News : Informs DNC Delegates, Raises $16M In Series B Venture Funding

Despite an overabundance of talking heads deriding the absence of breaking news within the Staples Center during last week’s Democratic National Convention, it seems that a significant apolitical happening flew right under the traditional media’s radar.

Indeed, as delegates schmoozed and movie stars delivered prepared speeches, a company named Inc. was hard at work providing all attendees with a user-friendly Intranet system that could revolutionize the future face of large gatherings.

“This was really our crowning achievement so far,” said Steven Koltai, chief executive, chairman and founder of “An unbelievable amount of blood, sweat and tears went into getting [the convention] at all… and so far it looks like over half of the delegates and attendees used the system.”

Capitalizing on its Los Angeles success, the online meeting and event-planning application service provider is expected to announce Wednesday that it recently raised $16 million in a Series B round of venture capital funding.

According to a draft of the announcement obtained by Private Equity Week, CB Capital led the deal with new investors Gannette Co. and WI Harper Group also participating. According to a source close to the deal, however, Ganette actually plugged more cash into, but CB Capital is being named the lead because it set the terms of the transaction.

Existing investors Van Wagoner Funds, Sandler Capital Management and Camelot Capital were also involved.

“We were sort of open when we started and were looking for between $15 million to $25 million,” Koltai said. “But since we did it ourselves and did it in the middle of what we affectionately refer to as nuclear winter, we were very much at the mercy of the market.”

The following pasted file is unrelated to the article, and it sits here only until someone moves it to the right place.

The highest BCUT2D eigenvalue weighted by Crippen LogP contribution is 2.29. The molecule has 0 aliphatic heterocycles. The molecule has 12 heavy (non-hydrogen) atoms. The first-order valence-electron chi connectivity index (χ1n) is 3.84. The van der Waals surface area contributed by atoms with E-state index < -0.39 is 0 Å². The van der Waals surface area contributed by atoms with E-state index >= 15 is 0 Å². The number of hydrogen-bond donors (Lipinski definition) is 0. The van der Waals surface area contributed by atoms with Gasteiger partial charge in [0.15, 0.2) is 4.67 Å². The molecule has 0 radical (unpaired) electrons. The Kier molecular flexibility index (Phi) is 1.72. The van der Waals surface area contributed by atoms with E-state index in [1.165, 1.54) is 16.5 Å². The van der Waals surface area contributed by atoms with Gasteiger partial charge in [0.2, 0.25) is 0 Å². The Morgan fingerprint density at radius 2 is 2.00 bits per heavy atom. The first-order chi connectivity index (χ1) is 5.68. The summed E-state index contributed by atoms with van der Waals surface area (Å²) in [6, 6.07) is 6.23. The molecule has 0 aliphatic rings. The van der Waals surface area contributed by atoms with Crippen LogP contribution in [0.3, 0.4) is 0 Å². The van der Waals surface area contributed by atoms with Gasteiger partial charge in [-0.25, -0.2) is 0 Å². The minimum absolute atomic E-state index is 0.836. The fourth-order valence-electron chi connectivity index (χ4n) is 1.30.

He added, however, that the company received a higher valuation than it had on its $14.7 million Series A deal last June from a syndicate of hedge funds and other non-traditional venture backers. Prior to that deal, the firm had received approximately $5.5 million in an angel round and an additional $2.5 million from Koltai himself when he left his senior management position at Warner Brothers in 1996 to found the Marina Del Rey, Calif.-based

“We’re building a business, not a transaction,” Koltai said. “I felt that when you accept an investment from a VC that they’re guaranteeing their investors such extraordinary returns in such a short period of time that you have no real time to figure out the business model and build out the business. In other words, the timetable has no real relation to what should be your real business evolution time.”

The firm will consider doing an additional round of funding sometime late next year.